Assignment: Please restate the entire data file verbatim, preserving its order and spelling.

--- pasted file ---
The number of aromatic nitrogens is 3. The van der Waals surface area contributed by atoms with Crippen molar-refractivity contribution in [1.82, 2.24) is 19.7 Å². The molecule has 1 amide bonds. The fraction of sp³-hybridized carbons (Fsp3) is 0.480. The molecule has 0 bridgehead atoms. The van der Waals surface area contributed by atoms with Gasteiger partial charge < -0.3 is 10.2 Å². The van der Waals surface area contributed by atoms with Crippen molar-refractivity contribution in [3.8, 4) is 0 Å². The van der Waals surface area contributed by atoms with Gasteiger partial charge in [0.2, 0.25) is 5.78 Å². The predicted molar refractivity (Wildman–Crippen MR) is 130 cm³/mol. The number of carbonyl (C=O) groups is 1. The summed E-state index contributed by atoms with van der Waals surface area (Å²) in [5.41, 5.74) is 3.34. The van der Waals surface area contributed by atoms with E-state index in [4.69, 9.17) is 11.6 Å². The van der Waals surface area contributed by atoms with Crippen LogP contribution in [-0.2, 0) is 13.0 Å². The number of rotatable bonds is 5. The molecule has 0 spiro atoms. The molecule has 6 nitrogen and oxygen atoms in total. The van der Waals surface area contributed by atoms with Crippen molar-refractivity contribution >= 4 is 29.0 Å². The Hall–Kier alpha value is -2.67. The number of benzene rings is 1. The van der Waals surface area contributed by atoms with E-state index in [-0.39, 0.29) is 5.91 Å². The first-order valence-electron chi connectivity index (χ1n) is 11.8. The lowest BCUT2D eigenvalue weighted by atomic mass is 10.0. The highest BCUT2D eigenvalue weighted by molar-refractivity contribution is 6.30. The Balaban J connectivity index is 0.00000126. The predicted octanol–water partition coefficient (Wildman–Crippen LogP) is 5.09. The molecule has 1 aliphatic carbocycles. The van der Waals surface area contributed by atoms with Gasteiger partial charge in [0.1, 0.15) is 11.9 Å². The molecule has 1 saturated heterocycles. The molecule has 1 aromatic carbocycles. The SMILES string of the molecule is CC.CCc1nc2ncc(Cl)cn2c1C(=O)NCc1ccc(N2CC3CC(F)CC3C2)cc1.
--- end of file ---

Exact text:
The number of aromatic nitrogens is 3. The van der Waals surface area contributed by atoms with Crippen molar-refractivity contribution in [1.82, 2.24) is 19.7 Å². The molecule has 1 amide bonds. The fraction of sp³-hybridized carbons (Fsp3) is 0.480. The molecule has 0 bridgehead atoms. The van der Waals surface area contributed by atoms with Gasteiger partial charge < -0.3 is 10.2 Å². The van der Waals surface area contributed by atoms with Crippen molar-refractivity contribution in [3.8, 4) is 0 Å². The van der Waals surface area contributed by atoms with Gasteiger partial charge in [0.2, 0.25) is 5.78 Å². The predicted molar refractivity (Wildman–Crippen MR) is 130 cm³/mol. The number of carbonyl (C=O) groups is 1. The summed E-state index contributed by atoms with van der Waals surface area (Å²) in [5.41, 5.74) is 3.34. The van der Waals surface area contributed by atoms with E-state index in [4.69, 9.17) is 11.6 Å². The van der Waals surface area contributed by atoms with Crippen LogP contribution in [-0.2, 0) is 13.0 Å². The number of rotatable bonds is 5. The molecule has 0 spiro atoms. The molecule has 6 nitrogen and oxygen atoms in total. The van der Waals surface area contributed by atoms with Crippen molar-refractivity contribution >= 4 is 29.0 Å². The Hall–Kier alpha value is -2.67. The number of benzene rings is 1. The van der Waals surface area contributed by atoms with E-state index in [-0.39, 0.29) is 5.91 Å². The first-order valence-electron chi connectivity index (χ1n) is 11.8. The lowest BCUT2D eigenvalue weighted by atomic mass is 10.0. The highest BCUT2D eigenvalue weighted by molar-refractivity contribution is 6.30. The Balaban J connectivity index is 0.00000126. The predicted octanol–water partition coefficient (Wildman–Crippen LogP) is 5.09. The molecule has 1 aliphatic carbocycles. The van der Waals surface area contributed by atoms with Gasteiger partial charge in [0.1, 0.15) is 11.9 Å². The molecule has 1 saturated heterocycles. The molecule has 1 aromatic carbocycles. The SMILES string of the molecule is CC.CCc1nc2ncc(Cl)cn2c1C(=O)NCc1ccc(N2CC3CC(F)CC3C2)cc1.